I have a paper titled “Guidelines for Wildlife Policy in Canada” developed between 1980 and 1982 by a committee of the Federal Provincial Wildlife Conference and the final text was approved by the Wildlife Ministers Conference September 30, 1982.

The Table of Contents provides plenty of information which I will share with you that showcase the curse of political agendas; concept, goals, guiding principles, elements and actions to consider!

Barry Brandow

The following is the email sent by Fred Marshall on December 4, 2015:

“As is well known the Boundary area already has a plethora of roads—15,000 km+ with many more planned.

As is also well known, roads are responsible for 95% of erosion and siltation in our water courses.  The amount of silt in the Kettle River during the spring freshet is evidence of this in the Boundary.

An attempt to develop a Zero Net New Roads policy in the Boundary within the KR Watershed Plan was, unfortunately, unsuccessful.

The critical question therefore is—How many more roads should be allowed or will be constructed in the Boundary?  When is enough—enough?

The following critical question is—How many roads will be closed and rehabilitated in the Boundary each year?  The ORV groups and many others, including the cattlemen, want more roads and trails and access to all—all the time hence—likely very few.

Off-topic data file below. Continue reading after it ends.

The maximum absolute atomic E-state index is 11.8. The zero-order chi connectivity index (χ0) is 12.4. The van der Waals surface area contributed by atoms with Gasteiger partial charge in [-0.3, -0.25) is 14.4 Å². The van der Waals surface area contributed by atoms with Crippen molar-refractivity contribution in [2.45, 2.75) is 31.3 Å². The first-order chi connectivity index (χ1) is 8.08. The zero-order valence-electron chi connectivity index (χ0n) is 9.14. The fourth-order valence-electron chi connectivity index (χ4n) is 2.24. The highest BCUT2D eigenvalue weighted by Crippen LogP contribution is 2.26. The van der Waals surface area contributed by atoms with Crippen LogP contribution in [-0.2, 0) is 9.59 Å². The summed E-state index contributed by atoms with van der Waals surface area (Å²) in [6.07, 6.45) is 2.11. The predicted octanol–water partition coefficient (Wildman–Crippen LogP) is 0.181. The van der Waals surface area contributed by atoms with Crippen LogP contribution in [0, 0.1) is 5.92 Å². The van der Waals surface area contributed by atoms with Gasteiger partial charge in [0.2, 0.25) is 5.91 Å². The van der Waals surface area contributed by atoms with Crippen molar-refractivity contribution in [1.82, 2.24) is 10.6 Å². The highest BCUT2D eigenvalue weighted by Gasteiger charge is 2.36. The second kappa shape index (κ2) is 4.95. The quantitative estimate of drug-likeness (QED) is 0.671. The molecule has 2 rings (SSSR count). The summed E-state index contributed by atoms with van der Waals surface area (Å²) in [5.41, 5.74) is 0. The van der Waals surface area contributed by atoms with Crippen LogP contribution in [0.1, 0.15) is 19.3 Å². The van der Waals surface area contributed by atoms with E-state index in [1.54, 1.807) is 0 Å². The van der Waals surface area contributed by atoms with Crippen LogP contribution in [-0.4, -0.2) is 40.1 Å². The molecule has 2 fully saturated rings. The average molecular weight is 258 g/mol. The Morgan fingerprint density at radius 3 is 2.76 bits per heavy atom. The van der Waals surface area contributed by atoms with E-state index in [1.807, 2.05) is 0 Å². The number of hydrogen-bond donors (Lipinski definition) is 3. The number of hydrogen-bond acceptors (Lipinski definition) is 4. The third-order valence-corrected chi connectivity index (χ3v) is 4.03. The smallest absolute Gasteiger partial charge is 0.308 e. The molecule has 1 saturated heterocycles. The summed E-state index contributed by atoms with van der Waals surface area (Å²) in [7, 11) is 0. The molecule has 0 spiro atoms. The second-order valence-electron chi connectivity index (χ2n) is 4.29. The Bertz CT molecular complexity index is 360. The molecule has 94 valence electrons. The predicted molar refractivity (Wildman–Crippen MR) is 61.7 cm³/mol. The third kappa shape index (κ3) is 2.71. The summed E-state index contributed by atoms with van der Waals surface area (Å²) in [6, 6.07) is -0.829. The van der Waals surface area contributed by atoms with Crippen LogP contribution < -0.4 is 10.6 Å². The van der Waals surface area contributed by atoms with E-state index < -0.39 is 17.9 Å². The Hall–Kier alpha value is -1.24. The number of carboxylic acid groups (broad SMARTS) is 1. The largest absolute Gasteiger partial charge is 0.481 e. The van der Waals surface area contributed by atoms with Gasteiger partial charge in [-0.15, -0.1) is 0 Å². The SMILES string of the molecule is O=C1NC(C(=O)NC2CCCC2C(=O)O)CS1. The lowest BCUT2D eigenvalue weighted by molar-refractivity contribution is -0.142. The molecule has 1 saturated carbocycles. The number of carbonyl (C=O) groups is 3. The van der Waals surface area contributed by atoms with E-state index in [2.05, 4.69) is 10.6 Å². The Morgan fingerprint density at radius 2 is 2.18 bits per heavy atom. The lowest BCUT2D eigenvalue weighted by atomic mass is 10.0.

The problem with siltation and the inherent cost of maintaining all the roads in the Boundary therefore becomes staggering and hence does not happen near to the degree it should…therefore ever increasing siltation in our waterways.

Will BCTS and Interfor commit to properly maintaining our roads under their jurisdiction as long as the roads exist?  Obviously this is their responsibility so the proper maintenance of these roads is inherently theirs.  To date the road maintenance in the Boundary has been well below acceptable levels.

Also, an ever increasing incursion into the forests means a significant reduction in the forest cover throughout the Boundary.

Plus ever increasing negative impacts on all species of wildlife occur with each new road built.

All of the above issues must be addressed before any new development occurs in the Boundary TSA.  The future of the Boundary forests is at stake.

Fred